Financial expectation probability questions – problem solving activities for teenagers
Main aim: Students combine practice questions on financial expectation and learn about business financial expectations.
Name: Financial Expectation Probability Questions
Type: Problem solving activities for teenagers
Duration: 30 minutes
Materials: Pen, paper and calculator
- Instruct the students to solve the financial expectation questions using the standard financial expectation formula.
- Discuss the relevance of the calculations to real business financial expectations using the points and explanations below.
Financial expectation questions
- Amy has a 40% chance of making a profit of $8000 and a 70% chance of making a profit of $2000 in her breakfast bar business. Calculate the financial expectation.
- The probability of making a profit of $2500 is 1/4, a profit of $500 is 1/2 and a $3000 loss is 1/4. Calculate the financial expectation.
- Joe bought 2 tickets in a raffle where the 1st prize was worth $1000. Each ticket cost $5 and 500 tickets were sold. What is Joe’s financial expectation?
- Ravin bought 1 ticket in a raffle in which 1000 tickets were sold. The 1st prize is $500.
- (a) What is Ravin’s financial expectation if there is just one prize for the raffle?
- (b) If there are 3 prizes, with the 2nd prize worth $200 and 3rd prize worth $100), would Ravin’s financial expectation improve?
Answers to questions
- (40% x $8000) + (60% x $1000) = $3800
- ((1/4 x $2500) + (1/2 x $500) + 1/4 x -$3000) = $125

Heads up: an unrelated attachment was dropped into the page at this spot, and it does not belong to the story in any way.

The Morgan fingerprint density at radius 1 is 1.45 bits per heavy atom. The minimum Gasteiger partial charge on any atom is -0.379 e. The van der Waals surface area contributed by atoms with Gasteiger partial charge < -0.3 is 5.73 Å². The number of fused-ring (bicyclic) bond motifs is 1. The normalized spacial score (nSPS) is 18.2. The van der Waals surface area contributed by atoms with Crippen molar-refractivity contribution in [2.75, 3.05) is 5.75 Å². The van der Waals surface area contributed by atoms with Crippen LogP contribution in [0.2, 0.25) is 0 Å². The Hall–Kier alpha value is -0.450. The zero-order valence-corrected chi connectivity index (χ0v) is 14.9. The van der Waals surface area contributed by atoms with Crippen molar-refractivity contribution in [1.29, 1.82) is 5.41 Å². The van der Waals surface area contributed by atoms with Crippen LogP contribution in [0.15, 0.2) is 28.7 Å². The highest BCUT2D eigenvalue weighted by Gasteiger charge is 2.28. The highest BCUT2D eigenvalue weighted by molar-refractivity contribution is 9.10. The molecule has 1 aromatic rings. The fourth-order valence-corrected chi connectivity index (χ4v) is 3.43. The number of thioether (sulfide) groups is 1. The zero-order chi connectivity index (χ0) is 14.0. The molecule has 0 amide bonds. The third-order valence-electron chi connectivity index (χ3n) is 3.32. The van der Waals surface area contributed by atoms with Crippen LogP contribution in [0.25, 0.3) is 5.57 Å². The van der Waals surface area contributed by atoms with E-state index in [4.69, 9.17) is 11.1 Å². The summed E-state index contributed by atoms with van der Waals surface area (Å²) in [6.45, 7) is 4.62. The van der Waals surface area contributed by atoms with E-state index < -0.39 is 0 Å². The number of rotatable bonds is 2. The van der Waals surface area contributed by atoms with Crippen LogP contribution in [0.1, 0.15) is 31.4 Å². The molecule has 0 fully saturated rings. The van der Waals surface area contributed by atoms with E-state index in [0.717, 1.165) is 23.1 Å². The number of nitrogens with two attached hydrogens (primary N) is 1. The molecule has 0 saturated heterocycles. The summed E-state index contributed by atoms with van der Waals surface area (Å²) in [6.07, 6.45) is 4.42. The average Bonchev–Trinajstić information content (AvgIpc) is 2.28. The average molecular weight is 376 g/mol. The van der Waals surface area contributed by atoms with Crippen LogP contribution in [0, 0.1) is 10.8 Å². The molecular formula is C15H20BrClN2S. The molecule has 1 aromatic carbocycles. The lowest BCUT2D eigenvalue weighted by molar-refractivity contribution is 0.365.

- (2/500 x $1000) + (498/500 x -$10) = -$5.96
- (a) 1/1000 x $500 = $0.50; (b) (1/1000 x $500) + (1/1000 x $200) + (1/1000 x $100) = $0.80, so yes, Ravin’s expected return will improve.
Business financial expectations in the marketplace
Calculating expectations allows a business owner to determine whether a venture is viable or not. A positive answer means that the venture may be viable and the amount calculated represents the profit that can be expected for the venture.
A negative answer on the other hand means that the business venture is likely to return a loss.
Determining the viability of a business venture before investing into the venture is important for the following reasons:
- it allows the business owner to decide whether to start the business or invest in the venture or not;
- measuring business outcome is important to ensure that the business is profitable;
- it provides a target for achieving business success.
Financial expectation vs return on investment (ROI)
Return on investment or ROI is another method of calculating the viability of a business venture.
ROI is based on percentage of return using the following formula:
return on investment (%) = net profit / investment x 100
- Net profit = gain from investment – cost of investment
- Investment = cost of investment
Both the financial expectation and ROI metrics offer business owners and investors an overview of business venture viability.